6.1/10
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Vacation (2015)

Trailer
2:34 | Trailer

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Rusty Griswold takes his own family on a road trip to "Walley World" in order to spice things up with his wife and reconnect with his sons.

Directors:

, (as Jonathan M. Goldstein)

Writers:

(as Jonathan M. Goldstein), | 1 more credit »
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Popularity
654 ( 391)
1 win & 3 nominations. See more awards »

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Cast

Cast overview, first billed only:
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Sheila Peterson (as E'myri Crutchfield)
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Storyline

Hoping to bring his family closer together and to recreate his childhood vacation for his own kids, an adult Rusty Griswold takes his wife and two sons on a cross-country road trip to Walley World. Needless to say, things don't go quite as planned.

Plot Summary | Plot Synopsis

Taglines:

What could go wrong?

Genres:

Adventure | Comedy

Motion Picture Rating (MPAA)

Rated R for crude and sexual content and language throughout, and brief graphic nudity | See all certifications »

Parents Guide:

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Details

Official Sites:

| |  »

Country:

Language:

Release Date:

29 July 2015 (USA)  »

Also Known As:

Vacaciones  »

Filming Locations:

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Box Office

Budget:

$31,000,000 (estimated)

Opening Weekend:

$14,681,108 (USA) (2 August 2015)

Gross:

$58,884,188 (USA)
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Company Credits

Show detailed on  »

Technical Specs

Runtime:

Sound Mix:

Color:

Aspect Ratio:

2.35 : 1
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Did You Know?

Trivia

The car in the movie, the Tartan Prancer, borrows parts from a few real production vehicles. Most notably, the main body is from the first-generation Toyota Previa, while the headlights and taillights have been taken from the Land Rover LR3. Like the Family Truckster from National Lampoon's Vacation (1983), the Tartan Prancer serves as a commentary on the current auto industry. While the Family Truckster made light of the styling and excess of cars in the 1980s, the Prancer pokes fun at the over-the-top (and often flawed) technology that has shown up in the auto industry during the 2010s. See more »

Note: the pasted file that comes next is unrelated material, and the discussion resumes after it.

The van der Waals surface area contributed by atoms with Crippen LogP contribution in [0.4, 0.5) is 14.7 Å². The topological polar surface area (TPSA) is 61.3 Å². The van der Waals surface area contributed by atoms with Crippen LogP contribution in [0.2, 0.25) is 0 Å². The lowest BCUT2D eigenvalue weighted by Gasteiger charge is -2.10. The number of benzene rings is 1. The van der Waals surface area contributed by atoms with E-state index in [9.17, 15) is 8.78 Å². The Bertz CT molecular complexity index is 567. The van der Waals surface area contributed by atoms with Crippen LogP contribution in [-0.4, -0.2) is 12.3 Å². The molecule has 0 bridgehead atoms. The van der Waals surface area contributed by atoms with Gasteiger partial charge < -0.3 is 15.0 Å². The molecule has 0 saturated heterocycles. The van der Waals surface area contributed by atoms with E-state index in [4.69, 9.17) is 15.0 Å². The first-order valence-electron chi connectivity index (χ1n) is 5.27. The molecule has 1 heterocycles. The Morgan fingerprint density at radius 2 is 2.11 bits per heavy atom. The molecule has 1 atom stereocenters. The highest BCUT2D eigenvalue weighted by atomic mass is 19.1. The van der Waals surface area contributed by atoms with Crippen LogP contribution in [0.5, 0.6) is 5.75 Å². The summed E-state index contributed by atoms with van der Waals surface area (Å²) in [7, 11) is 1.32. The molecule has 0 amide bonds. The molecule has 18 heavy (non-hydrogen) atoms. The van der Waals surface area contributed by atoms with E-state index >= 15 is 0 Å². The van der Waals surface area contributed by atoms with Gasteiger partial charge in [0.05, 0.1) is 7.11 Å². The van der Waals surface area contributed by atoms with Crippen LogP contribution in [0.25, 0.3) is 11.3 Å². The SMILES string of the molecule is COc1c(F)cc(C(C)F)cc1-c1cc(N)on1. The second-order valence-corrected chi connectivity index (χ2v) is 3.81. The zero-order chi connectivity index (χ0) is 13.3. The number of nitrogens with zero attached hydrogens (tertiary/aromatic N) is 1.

Goofs

When the car runs out of gas, why didn't they use the CB radio to call for help? See more »

Quotes

Debbie Griswold: James, you are not going to fight.
James Griswold: I am not going to stand here like a little bitch.
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Crazy Credits

In both the opening and closing credits, vacation photos are showed that are partially obscured. Whatever is covering part of the photo is moved away, usually revealing a humorous twist. See more »

Connections

Spoofs Chariots of Fire (1981) See more »

Soundtracks

11th Dimension
Written and Performed by Julian Casablancas
Courtesy of RCA Records
By arrangement with Sony Music Licensing
Courtesy of Rough Trade Records Ltd
By arrangement with Beggars Group Media Limited
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Frequently Asked Questions

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User Reviews

 
Contrived, tasteless, unfunny
28 July 2015 | by (United States) – See all my reviews

Really scraping the bottom of the barrel here, as supposed Rusty Griswald attempts to bring his family together by locking them together in a car for a week, and remaking his original trip to Hell, aka Wally World.

A variety of gross-out gags follow, each more tasteless (and therefore more boring) than the one before it, as the family is followed by a seemingly obsessed truckie, goes swimming in an open sewer, and, in a pointless vignette, visit supposed Audrey and her husband on a lavish farmhouse- and while this audience member wondered why Rusty has become even more stupid than Chase was in the first film.

Subplot involving son's romance with a cute girl traveller was potentially amusing, but her character disappears after only a couple of scenes. The youngest son needed to be tasered, he was such an obnoxious twit; completely irredeeming character.

Chevy Chase and Beverly D'Angelo's characters put in brief cameos in the film's penultimate scene, as does the Wagon Queen Family Trickster, looking as grotesque as ever, in this far too self aware rehash/ reboot.

Seemingly every other scene's climax was given away in the two trailers, which made me feel as though I had already watched the film before.

I give this film a 3/ 10, one point for each time I chuckled during this film's seemingly never ending run-time.


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